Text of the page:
5 years ago1,000+ Views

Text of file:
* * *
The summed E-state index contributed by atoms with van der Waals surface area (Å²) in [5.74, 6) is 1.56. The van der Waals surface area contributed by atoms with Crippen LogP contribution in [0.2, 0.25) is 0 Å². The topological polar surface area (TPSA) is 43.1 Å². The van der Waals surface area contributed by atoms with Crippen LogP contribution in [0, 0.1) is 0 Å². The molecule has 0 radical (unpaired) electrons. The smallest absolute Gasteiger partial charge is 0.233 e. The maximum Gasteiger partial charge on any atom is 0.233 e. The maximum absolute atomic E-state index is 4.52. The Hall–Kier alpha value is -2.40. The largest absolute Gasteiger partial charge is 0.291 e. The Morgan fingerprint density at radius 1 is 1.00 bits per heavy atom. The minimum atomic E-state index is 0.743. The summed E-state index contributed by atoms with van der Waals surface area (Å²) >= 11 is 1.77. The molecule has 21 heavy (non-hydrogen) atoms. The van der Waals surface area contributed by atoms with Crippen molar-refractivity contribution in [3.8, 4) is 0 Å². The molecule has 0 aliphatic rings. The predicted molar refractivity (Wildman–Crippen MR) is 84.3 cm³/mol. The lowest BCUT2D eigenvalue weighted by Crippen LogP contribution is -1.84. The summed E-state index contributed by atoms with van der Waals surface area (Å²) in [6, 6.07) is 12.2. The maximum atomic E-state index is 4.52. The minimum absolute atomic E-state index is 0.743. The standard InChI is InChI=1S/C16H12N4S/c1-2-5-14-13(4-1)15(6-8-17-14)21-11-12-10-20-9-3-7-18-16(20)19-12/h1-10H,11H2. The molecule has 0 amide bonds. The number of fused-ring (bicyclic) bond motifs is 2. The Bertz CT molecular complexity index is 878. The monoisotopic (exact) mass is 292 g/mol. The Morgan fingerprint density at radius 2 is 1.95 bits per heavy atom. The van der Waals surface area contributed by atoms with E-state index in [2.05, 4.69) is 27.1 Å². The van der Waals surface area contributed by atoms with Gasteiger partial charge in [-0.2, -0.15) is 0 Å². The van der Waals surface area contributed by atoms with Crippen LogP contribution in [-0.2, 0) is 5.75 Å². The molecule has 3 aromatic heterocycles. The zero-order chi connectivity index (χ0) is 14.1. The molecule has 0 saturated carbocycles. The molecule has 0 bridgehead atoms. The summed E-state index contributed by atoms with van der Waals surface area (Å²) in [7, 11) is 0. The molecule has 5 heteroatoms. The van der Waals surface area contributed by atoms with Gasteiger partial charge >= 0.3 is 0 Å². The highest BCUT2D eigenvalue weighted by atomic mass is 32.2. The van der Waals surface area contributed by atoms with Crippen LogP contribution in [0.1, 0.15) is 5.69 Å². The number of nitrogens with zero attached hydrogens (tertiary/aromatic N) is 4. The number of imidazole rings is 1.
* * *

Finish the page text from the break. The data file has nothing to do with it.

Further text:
A good summary of a session presented at ALA 2013, the authors share lots of strategies for getting boys to read. Some strategies that are tried and true in my library: ~ Displays! We always have two themed displays and one general shelf on the circulation desk. We haven't genrefied our library, so a display can be a less intimidating place to browse. ~ Student to student recommendations. This year we opened the student review option in our library catalog. I found students were much more likely to read a book if it had a review from another student, even if the review wasn't all that positive! I also have my student aides walk around when classes are in the library to suggest books. Half of my aides are boys, so it works out well. ~ Male role models! Using male teachers to suggest books for boys is extremely helpful. I gave the band teacher some biographies of musicians and a multivolume music encyclopedia to display in the band room. I put a sticky note in each book, and if a student wanted the book, the band teacher wrote the student's name and ID number, then put the note in my in box. Almost every book got checked out - some for the first time in years! ~ Highlight topics they want to read. I have a great forensics series that I book talk early in the year. It's never on the shelves. Likewise with the World War II and Desert Storm books. Reluctant readers are also often reluctant browsers, so walking a group to the shelves and pulling off cool nonfiction can really help. Other can't miss books include The Bloody History series, the You Wouldn't Want To... series and the Eyewitness books. Next year my goal is to get QR codes on the spines of all the books that have been student reviewed, or that we have in our book trailer YouTube channel. The chance to use a smart phone in school can motivate someone to check out a book. Whatever it takes to get reluctant readers engaged!